Monday, September 24, 2007

The War

Last night I and a World War II Pacific bomber pilot watched the first installment of Ken Burns’ The War.

The War underlines some of the key facts about mobilizing a nation and winning a war. It does this in the engaging, deeply moving way that has become Burns’ hallmark.

President Roosevelt and his advisers realized that mobilizing and maintaining public support was key. Concerns about civil liberties, open government, and free speech and press were secondary.

1. The government didn’t give information on US weaknesses and failures. (Only after the war did the public find out about U.S. military weakness and lack of response to the plight of U.S. servicemen fighting in the Pacific theater.)

2. Reporters had limited access to the war front. (When, after seeing how the Japanese treated American captives, American soldiers killed Japanese prisoners, no one was there to report it--and there is no indication that they would have or could have reported it in any case.)

3. The civilian government ran the war with an eye on political necessity even going against military counsel at times (opening a front in Africa--not Europe).

4. The war effort was 100%

- Tens of thousands of American citizens were deprived of essential civil liberties merely through executive order. Executive Order 9066 forced relocation to camps for Japanese-Americans (and to a much lesser extent German-Americans and Italian-Americans) with the loss of personal and business property that comes with forced removal from one’s home area. And, of course, there was the censoring of every military person’s correspondence home.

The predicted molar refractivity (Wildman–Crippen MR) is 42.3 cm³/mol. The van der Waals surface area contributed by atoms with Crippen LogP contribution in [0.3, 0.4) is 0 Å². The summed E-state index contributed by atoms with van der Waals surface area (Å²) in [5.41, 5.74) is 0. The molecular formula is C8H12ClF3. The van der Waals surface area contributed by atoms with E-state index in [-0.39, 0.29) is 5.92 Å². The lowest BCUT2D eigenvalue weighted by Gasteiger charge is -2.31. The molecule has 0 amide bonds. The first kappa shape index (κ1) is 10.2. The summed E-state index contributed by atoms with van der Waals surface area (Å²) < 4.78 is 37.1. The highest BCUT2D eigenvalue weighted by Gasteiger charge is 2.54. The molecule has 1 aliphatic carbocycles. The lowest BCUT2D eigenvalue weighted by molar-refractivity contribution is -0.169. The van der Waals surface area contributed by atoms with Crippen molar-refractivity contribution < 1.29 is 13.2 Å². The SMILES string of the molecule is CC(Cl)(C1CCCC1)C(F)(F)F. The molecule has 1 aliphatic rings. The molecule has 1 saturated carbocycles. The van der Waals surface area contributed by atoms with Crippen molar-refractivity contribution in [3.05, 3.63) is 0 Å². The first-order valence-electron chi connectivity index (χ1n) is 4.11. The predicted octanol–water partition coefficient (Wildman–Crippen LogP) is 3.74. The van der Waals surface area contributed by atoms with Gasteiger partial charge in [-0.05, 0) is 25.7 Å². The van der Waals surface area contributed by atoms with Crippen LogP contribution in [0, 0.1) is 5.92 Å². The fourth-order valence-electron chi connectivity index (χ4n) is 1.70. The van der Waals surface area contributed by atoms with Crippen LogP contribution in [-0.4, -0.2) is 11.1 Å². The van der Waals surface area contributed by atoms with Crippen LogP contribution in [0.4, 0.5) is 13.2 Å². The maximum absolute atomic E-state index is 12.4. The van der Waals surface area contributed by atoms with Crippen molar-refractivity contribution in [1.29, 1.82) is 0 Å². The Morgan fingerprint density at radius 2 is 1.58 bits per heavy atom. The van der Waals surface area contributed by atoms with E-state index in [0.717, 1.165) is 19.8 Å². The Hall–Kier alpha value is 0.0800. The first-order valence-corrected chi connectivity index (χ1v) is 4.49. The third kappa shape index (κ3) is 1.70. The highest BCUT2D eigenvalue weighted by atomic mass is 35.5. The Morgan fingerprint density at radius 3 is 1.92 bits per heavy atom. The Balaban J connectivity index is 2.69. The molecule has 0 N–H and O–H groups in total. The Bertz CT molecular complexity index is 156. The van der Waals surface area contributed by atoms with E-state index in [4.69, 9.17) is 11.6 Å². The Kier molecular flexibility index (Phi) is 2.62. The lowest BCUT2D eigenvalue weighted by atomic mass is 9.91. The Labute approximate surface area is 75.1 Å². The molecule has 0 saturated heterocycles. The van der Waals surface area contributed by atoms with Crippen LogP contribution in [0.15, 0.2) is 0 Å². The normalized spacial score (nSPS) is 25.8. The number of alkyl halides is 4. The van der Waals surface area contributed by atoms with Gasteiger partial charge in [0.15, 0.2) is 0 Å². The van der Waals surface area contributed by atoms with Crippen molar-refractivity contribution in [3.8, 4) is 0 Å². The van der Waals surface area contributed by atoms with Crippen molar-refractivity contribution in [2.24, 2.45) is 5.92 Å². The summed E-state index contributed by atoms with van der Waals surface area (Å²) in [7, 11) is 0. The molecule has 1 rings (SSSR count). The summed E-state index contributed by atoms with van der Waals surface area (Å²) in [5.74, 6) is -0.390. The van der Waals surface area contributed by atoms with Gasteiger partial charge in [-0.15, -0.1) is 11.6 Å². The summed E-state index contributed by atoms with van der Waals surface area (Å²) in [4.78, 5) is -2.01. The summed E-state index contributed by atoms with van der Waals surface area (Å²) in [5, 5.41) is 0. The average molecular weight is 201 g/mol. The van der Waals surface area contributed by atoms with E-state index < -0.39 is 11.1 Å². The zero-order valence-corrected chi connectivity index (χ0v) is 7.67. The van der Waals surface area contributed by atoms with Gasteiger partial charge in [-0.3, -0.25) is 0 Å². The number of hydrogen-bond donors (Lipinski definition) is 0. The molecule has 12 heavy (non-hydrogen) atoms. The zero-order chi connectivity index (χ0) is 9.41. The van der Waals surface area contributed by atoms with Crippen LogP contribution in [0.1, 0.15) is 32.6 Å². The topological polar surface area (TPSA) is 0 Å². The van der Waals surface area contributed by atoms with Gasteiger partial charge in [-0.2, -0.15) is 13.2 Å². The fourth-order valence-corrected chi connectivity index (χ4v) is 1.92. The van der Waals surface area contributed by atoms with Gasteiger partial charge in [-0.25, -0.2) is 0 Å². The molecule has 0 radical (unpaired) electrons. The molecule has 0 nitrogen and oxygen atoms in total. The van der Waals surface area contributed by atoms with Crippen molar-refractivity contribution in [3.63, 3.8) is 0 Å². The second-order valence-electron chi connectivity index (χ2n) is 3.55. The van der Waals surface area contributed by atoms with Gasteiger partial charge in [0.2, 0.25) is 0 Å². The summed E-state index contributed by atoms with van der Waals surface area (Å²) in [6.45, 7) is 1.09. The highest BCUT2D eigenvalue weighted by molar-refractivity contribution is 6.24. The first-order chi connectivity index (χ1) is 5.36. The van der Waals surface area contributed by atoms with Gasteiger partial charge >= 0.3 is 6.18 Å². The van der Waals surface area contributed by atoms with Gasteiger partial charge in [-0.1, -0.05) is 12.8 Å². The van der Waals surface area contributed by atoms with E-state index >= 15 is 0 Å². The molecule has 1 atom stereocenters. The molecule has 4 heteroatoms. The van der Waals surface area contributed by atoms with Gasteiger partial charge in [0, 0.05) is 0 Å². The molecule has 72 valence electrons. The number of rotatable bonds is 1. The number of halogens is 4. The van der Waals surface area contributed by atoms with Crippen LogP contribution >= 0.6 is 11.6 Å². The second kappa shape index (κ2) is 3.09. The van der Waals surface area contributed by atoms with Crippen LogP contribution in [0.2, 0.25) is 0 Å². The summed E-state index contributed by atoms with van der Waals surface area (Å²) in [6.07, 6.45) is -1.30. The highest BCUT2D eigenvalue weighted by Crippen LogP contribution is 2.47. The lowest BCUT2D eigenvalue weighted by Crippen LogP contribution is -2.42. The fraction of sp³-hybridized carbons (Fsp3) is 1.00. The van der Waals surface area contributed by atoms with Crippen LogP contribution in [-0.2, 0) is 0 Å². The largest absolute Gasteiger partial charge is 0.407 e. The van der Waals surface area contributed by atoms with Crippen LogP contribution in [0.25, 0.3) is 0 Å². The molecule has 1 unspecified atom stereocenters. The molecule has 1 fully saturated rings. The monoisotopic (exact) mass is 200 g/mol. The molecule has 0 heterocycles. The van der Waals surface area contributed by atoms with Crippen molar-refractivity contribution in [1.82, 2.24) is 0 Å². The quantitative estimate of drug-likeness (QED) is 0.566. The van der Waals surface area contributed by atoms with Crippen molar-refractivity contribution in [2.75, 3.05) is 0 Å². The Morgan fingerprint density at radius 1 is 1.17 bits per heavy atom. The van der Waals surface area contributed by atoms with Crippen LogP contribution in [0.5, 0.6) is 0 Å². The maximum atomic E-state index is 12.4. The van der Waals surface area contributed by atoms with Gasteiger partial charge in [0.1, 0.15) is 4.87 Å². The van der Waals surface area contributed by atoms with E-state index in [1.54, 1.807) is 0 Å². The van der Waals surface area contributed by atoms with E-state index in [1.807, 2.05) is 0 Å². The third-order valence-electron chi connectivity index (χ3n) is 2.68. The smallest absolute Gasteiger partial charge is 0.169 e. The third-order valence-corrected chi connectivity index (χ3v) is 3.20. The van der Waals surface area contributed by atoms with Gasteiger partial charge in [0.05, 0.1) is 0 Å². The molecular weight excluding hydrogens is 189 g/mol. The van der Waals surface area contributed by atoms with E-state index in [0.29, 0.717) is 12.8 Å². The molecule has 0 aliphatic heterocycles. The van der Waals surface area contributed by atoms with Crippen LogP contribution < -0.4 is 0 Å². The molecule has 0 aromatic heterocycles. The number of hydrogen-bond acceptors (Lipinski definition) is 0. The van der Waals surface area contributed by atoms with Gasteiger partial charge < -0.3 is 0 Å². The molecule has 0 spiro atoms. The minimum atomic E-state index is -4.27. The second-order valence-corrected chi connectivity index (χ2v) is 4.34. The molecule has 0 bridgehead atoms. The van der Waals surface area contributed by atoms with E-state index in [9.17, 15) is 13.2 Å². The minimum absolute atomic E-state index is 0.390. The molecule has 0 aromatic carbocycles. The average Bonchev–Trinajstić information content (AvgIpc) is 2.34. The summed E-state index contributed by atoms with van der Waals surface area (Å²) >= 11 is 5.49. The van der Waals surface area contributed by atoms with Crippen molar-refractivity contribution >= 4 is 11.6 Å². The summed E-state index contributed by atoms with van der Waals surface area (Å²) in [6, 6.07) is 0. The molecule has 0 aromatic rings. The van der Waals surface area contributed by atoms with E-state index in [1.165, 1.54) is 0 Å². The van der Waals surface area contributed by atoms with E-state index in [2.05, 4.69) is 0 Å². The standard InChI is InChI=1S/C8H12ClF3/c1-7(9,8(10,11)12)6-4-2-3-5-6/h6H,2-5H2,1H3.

- Volunteers poured into the military service.

- Draftees reported without anti-war demonstrations or significant attempts to evade service.

- Citizens invested heavily in war bonds.

(In upcoming installments one expects to see treatment of the extensive nation-wide rationing program and the dropping of the atomic bomb. Both of which had extensive public support at the time--and still today among most of those who served during the war.)

The World War II vet thought it was a good representation of what really happened based both on his personal experience and extensive reading on World War II.

I thought it said a lot about why the US has had trouble winning even small wars since then.

President Reagan’s military-economic “outspend them” tactic has been the only wildly successful plan. Korea is still a mess. Vietnam was a loss. Iraq 1 didn’t settle much. Bosnia is still a trouble spot. Afghanistan has had success but still has smoldering embers. And Iraq 2 is just starting to see progress.

Military might doesn’t do well in a limited engagement format. Our only rousing military success (besides the Revolutionary War) is World War II. What worked then was a massive response (at home and abroad) and “unconditional surrender” policy. That brought not only military victory, but those we defeated actually became our friends and allies.

The War gives a lot to ponder.

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